It all started in 2015 when an IIT-Kharagpur boy found the t-shirts sold by his department seniors during fests steeply priced but not of great quality or design. Aman Kumar (23) of metallurgy and materials department seized the opportunity and decided to start his own “line of t-shirts”, which would be good in quality, have eye-catching graffiti and would be easy on the pocket.
Next year, Kumar and his friends, Debopam Roy and Paras Prateek who became the co-founders of his company, came up with some designs and presented them to a board of selectors. The innovative ideas were an instant winner and Kumar got to sell more than 750 t-shirts in the two fests lined up one after the other. “We saw students wearing branded t-shirts. We thought, ‘Why can’t we make some ourselves?’ We convinced our team and took orders from students and eventually sold more than 750 t-shirts at Rs 300 each,” said the 23-year-old. Kumar used the money earned from the sales to buy machines and fabric so that they could take more orders in future.
Thus TEESHOOD was formed, a startup success story that began with zero capital. Its current monthly earning is Rs 12 lakh to Rs 13 lakh.
Running a company while studying at IIT is naturally not easy. “After my classes end around 2pm, I take a train to Kolkata to check on printing work,” said Kumar. But what was more difficult for the IITian was to convince his parents of his venture. “I did not tell my parents about the company when I was in my first year. When my father learnt about it eventually, he said no to it straight away. ‘Did you go to IIT to sell T-shirts?’ was his argument,” Kumar said. But the youngster was not ready to give in or give up. He continued to slog and soon, the company started making a name for itself and brought in money. As the company grew, Kumar’s father, himself a businessman who started with zero capital and went on to own multiple electronics stores in the city, asked him to work with him so he could learn more about finances.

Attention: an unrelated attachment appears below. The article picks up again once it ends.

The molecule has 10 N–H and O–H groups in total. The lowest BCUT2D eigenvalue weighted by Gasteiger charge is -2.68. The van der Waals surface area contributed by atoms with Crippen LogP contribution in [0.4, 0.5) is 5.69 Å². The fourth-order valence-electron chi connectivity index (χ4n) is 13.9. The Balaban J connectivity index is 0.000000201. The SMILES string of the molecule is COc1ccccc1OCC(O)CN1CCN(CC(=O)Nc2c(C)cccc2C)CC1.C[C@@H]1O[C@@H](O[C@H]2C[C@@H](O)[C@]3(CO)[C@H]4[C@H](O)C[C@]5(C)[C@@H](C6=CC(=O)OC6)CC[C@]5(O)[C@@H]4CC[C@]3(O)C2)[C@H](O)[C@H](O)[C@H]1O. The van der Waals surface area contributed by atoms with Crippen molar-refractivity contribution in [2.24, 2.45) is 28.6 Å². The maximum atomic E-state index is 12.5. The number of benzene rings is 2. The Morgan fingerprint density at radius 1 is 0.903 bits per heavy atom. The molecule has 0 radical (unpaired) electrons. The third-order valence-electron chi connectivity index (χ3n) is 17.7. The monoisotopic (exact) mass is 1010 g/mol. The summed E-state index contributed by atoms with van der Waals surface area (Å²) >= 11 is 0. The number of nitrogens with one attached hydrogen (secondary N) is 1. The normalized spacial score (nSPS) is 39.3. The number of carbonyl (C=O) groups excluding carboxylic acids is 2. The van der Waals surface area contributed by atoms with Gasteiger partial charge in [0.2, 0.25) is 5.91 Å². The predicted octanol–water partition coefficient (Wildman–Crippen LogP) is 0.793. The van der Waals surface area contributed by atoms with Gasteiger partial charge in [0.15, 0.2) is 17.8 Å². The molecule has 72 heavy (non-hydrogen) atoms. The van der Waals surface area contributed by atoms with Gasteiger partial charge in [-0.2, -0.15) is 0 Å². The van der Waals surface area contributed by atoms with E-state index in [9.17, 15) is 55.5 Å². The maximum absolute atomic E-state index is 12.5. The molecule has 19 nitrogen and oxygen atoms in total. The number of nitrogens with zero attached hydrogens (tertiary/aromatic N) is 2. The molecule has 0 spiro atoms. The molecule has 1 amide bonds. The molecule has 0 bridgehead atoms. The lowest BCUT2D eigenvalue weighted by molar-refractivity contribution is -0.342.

Headquarted in Kolkata, TEESHOOD currently has its units in Jamshedpur and Bangalore. As the sales grew, rather shot up, instead of outsourcing, the company started manufacturing the products at its own factories in Kharagpur and Chennai. Every month, TEESHOOD sells around 1,800 t-shirts, each priced between Rs 180 and Rs 450. “We mostly cater to students and corporates. So, we have kept the rates affordable,” said Kumar, now in his fourth year.
One of the biggest selling points, according to the young entrepreneur, is that they get 60%-70% returning customers, thanks to the product quality assurance they offer on t-shirts for one year.
Source: Times of India